If you love gardening, but the only plot you have is a windowsill; if you are alarmed at the rise in the number of cybercrimes but don’t know what to do about it; if you love designer threads but cannot afford the price tags, the Kala Ghoda Arts Festival can help.
The workshops section offers a total of 34 events — all of them free — where you can learn new skills, work with the masters and create masterpieces of your own.
“In keeping with the festival’s theme, ‘Sparsh’ or touch, the concept driving the workshops is Ehsaas or experience. It takes the idea of touch forward, and every workshop caters to skills that offer a good experience and make everyday life more beautiful,” said section co-curator Tripti Ayyar.
The workshops cover a range of areas: you can learn flower arrangement from Dr Sujala Pathare, Byzantine mosaic art from Italian artist Sara Guberti, innovative cooking from food blogger and consultant Rushina Munshaw Ghildiyal, and how to adapt runway trends for everyday wear from designer Nachiket Barve.
This year, D Sivanandan, former state director general of police, will hold a session on protecting yourself from cyber crime and e-terror.
There will also be workshops on dance and fitness, storytelling, block-printing, painting and personality development.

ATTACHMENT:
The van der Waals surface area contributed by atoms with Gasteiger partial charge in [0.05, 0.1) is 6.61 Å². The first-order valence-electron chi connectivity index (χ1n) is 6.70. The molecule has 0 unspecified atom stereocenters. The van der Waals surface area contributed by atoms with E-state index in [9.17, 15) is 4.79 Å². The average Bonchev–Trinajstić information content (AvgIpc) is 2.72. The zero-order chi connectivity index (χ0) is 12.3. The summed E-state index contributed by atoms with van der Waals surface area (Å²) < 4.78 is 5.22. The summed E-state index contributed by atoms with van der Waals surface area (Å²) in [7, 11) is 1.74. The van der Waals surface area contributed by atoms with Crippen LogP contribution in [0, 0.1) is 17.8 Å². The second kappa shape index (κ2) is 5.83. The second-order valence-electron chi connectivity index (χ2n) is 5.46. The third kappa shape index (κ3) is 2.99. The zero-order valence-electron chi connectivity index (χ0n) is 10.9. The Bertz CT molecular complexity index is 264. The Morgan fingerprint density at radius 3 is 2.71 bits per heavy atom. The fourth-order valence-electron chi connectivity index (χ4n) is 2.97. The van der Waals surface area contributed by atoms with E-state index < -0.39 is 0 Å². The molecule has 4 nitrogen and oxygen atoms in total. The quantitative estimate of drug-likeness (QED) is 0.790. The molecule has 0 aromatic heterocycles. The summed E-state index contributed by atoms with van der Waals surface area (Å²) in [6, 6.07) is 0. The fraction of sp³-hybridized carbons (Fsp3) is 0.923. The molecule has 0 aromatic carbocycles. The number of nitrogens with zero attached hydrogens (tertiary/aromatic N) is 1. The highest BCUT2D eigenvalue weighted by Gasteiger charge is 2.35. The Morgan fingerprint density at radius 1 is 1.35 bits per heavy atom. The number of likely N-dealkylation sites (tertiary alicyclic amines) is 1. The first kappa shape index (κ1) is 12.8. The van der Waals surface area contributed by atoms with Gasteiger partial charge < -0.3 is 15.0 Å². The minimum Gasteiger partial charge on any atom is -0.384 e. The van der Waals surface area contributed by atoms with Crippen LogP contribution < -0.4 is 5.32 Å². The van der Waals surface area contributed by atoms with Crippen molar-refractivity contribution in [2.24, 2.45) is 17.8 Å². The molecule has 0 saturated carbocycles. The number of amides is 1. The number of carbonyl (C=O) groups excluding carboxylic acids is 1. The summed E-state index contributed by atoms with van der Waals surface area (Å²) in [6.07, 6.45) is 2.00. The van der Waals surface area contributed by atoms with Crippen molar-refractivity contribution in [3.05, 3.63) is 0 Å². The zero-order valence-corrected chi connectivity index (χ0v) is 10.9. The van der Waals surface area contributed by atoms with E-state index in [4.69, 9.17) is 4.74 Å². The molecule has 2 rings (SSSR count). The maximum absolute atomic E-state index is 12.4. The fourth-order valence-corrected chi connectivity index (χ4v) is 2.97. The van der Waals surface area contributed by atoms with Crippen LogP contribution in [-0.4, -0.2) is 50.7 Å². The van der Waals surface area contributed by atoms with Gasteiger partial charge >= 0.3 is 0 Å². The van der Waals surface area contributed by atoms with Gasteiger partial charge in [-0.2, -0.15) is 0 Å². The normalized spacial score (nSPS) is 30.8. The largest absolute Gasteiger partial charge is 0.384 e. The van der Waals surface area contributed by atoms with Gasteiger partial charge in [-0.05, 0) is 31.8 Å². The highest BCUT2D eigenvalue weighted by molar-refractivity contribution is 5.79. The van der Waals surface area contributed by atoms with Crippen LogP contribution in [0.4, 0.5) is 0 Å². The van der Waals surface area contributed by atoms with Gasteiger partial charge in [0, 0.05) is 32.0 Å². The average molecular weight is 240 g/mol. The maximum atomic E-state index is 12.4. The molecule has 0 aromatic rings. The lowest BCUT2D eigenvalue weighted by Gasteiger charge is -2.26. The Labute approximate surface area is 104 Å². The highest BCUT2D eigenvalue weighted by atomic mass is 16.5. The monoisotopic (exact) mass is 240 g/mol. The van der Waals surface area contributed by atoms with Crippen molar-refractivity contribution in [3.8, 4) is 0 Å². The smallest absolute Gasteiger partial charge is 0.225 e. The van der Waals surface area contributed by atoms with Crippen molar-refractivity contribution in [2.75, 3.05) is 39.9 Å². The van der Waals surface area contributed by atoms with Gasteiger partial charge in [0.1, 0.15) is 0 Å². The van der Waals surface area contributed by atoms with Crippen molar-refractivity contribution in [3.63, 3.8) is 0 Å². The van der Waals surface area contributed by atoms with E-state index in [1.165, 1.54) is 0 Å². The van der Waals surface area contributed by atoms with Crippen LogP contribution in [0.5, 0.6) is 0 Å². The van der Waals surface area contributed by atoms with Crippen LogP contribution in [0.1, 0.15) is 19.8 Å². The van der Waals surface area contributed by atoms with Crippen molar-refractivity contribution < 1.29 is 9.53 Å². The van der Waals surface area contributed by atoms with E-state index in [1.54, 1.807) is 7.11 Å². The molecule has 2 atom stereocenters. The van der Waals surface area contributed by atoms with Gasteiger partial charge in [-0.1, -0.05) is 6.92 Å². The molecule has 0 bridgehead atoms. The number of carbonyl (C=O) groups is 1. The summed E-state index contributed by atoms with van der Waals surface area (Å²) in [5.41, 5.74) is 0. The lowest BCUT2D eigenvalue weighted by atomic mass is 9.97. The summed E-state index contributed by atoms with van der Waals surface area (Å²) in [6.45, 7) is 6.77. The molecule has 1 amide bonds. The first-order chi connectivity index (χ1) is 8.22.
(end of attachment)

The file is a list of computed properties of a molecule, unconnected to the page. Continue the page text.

“The effort here is to have something for everyone. We have Roshani Shah, who does fantastic work growing herbs and shrubs in bottles. This will resonate with space-starved Mumbaiites who would love to have a garden,” said section co-curator Ami Patel. “There is Rugmani V, who will show you how to make jewellery from discarded odds and ends about the house. Overall, the aim of the workshops section is to make the arts relatable, accessible.”
The festival also has workshops by sculptor and architect Arzan Khambatta and photographer Avinash Gowariker. “The idea is to bring people who have done good work in diverse fields onto one platform,” Ayyar said.
For the kids, there are special sessions on dancing, writing and robot-building. “They have been organised with one idea in mind — building the child’s body, mind and soul. The festival’s theme is touch, and the children’s activities are about bringing a touch of joy to themselves, to the environment, and to their lives,” said Tasneem Rajkotwala, curator of the children’s workshops section.
For volunteers at the festival, part of the thrill is the opportunity they get to interact with those who conduct the workshops, and the enthusiasts who attend them. “My experience volunteering at the Kala Ghoda festival last year was so diverse, with so much hands-on involvement, in such a variety of activities, that I am back this time around too,” said engineering student Omkar Kashikar, 21.
Mumbaiities are already blocking the dates. “I have attended workshops on cooking and therapeutic dance,” said Vikas Sangle, 39, a freelance writer and Colaba resident. “The workshops introduce you to new concepts and teach you skills you can take home.”
The Kala Ghoda festival is an important date in the city’s cultural calendar. It is a reflection of a vibrant and throbbing city. The festival also provides a platform for budding artists, craftsmen and artisans.
~Rakesh Maria, commissioner of police